Joint pain is one of the major problems faced by the elderly population affecting their lifestyle as it limits them from their daily routine activities. Although it mostly affects elderly population but adults are also not immune from it, according to CDC data around 23% of all adults which accounts for more than 54 million people in the US and out of these 54 million, 24 million adults are limited in their activities which can have a big impact on a country’s economy.
What is arthritis?
To understand what the treatment of arthritis is and how can you prevent it, first we need to know what arthritis is. Arthritis is the medical term used for inflammation in joints; it is a progressive degeneration of joints. Joint will be swollen, it will have severe pain, enough to limit your activities, there will be redness all over it and it will be hot on touch.
Treatment of Arthritis
Arthritis treatment is divided into pharmacologic and non-pharmacologic treatment.
Acetaminophen in a dosage of up to 1000mg is the initial pharmacologic treatment.
Low-dose NSAIDs are the next step, followed by full-dose treatment. NSAIDs are really helpful in reducing inflammation in the joint area thus giving the patient relief but these should be used with caution in patients with cardiovascular and pulmonary diseases.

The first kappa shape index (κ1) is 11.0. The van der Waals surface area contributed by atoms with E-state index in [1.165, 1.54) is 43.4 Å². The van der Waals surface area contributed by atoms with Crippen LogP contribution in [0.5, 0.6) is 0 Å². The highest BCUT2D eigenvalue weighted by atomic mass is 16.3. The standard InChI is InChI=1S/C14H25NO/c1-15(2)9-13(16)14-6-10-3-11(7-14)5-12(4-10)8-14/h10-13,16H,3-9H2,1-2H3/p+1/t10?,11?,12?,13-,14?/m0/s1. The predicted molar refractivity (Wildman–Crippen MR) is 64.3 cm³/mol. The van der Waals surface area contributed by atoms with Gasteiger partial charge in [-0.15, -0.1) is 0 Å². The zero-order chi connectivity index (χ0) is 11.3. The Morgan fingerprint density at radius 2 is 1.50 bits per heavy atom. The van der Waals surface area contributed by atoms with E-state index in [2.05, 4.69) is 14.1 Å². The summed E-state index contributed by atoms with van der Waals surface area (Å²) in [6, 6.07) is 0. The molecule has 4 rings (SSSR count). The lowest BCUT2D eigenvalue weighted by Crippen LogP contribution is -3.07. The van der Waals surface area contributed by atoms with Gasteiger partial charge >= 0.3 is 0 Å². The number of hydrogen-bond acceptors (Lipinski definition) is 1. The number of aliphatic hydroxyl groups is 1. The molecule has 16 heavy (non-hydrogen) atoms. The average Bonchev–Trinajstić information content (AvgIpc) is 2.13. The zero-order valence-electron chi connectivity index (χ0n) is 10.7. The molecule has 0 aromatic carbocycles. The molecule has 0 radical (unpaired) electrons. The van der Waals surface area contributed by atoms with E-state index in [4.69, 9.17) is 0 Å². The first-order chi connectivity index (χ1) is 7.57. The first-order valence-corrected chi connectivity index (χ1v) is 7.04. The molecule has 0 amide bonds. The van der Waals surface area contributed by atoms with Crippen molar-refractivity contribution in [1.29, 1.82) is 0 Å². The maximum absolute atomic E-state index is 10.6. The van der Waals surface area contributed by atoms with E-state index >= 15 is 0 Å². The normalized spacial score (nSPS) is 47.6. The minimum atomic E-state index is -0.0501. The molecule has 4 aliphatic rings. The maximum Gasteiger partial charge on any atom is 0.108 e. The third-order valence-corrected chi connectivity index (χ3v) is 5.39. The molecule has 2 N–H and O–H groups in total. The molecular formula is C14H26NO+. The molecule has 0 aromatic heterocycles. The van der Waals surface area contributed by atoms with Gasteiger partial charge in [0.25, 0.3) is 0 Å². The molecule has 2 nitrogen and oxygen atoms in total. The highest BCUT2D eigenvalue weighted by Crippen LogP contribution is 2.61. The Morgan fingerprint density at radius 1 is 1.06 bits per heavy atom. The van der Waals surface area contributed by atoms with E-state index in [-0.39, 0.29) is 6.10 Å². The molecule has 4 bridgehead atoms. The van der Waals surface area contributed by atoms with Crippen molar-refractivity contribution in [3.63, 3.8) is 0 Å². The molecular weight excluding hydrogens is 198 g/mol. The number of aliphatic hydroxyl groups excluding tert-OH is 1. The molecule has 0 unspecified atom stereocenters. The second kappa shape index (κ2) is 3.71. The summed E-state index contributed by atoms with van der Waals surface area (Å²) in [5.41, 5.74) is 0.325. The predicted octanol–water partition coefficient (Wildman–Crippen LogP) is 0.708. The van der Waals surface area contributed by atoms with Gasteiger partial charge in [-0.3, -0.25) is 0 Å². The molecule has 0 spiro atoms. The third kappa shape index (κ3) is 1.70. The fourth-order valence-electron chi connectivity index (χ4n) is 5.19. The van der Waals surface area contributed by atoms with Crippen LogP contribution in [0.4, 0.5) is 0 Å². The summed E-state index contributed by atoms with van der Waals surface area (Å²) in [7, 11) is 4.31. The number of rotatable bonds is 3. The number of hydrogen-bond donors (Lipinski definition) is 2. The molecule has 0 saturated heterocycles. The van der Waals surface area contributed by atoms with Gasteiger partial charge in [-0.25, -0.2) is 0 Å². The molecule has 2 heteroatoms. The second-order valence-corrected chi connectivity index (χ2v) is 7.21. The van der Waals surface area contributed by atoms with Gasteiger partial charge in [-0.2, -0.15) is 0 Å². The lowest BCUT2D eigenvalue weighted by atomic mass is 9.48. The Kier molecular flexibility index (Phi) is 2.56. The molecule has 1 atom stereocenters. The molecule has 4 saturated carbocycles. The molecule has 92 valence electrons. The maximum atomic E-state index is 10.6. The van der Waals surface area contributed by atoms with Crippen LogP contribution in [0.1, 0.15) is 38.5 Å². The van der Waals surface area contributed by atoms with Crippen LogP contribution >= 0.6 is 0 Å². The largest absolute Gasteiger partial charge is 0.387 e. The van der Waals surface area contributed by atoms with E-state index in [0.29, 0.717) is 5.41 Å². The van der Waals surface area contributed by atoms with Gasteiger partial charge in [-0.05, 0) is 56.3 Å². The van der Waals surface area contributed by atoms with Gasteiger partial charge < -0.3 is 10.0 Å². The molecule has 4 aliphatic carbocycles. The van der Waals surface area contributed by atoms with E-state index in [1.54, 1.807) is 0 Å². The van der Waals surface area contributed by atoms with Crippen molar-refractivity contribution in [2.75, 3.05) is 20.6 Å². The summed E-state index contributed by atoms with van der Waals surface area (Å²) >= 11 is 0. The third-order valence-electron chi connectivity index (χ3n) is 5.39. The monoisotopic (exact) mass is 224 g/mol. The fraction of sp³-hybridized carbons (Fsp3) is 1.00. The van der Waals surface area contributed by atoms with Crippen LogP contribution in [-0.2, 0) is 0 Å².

Intra-articular glucocorticoid injections are often beneficial but probably should not be given more than every 3-6 months.
Tramadol, a µ-opioid agonist, may be useful as an alternative analgesic agent. Narcotics may be useful for short term pain relief and in patients whom in whom other therapeutic modalities are contraindicated, but in general they should be avoided for long-term use.
Topical NSAIDs, lidocaine or capsaicin may provide symptomatic relief with minimal toxicity.
Gabapentin has also been used to help with neural pain modification in a patient with severe symptoms of arthritis who are unresponsive to the previously mentioned modalities.
Duloxetine has been approved by the FDA for the treatment of osteoarthritis and chronic lower back pain.
The use of glucosamine sulfate and chondroitin sulfate is contradictory. some suggest it may reduce symptoms as wells as the rate of cartilage deterioration
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Limitation of activities: Activities that involve excessive use of the joint should be identified and avoided. poor body mechanics should be corrected.
Exercise program: An exercise program to prevent or correct muscle atrophy can also provide pain relief.
Artificial support in the form of a cane, crutches, or a walker can be helpful.
Weight reduction may be of benefit, even for non-weight bearing joints.
Physiotherapy: consultation with an occupational and physical therapist may be helpful to increase the joint movement and to prevent joint stiffness.
Surgery can be considered when patients suffer from disabling pain or joint deformity. Joint replacement surgery usually relieves pain and increases function in selected patients.
The food we eat can increase the inflammation level in our body so therefore if we are able to follow an anti-inflammatory diet with more antitoxins we can control some of the symptoms. Foods that are high in antioxidants like grapes, greens, and blueberries can help reduce inflammation whereas foods that are processed, high in fat and sugar can keep your joints inflamed. A regular healthy diet can help with day to day pain and swelling.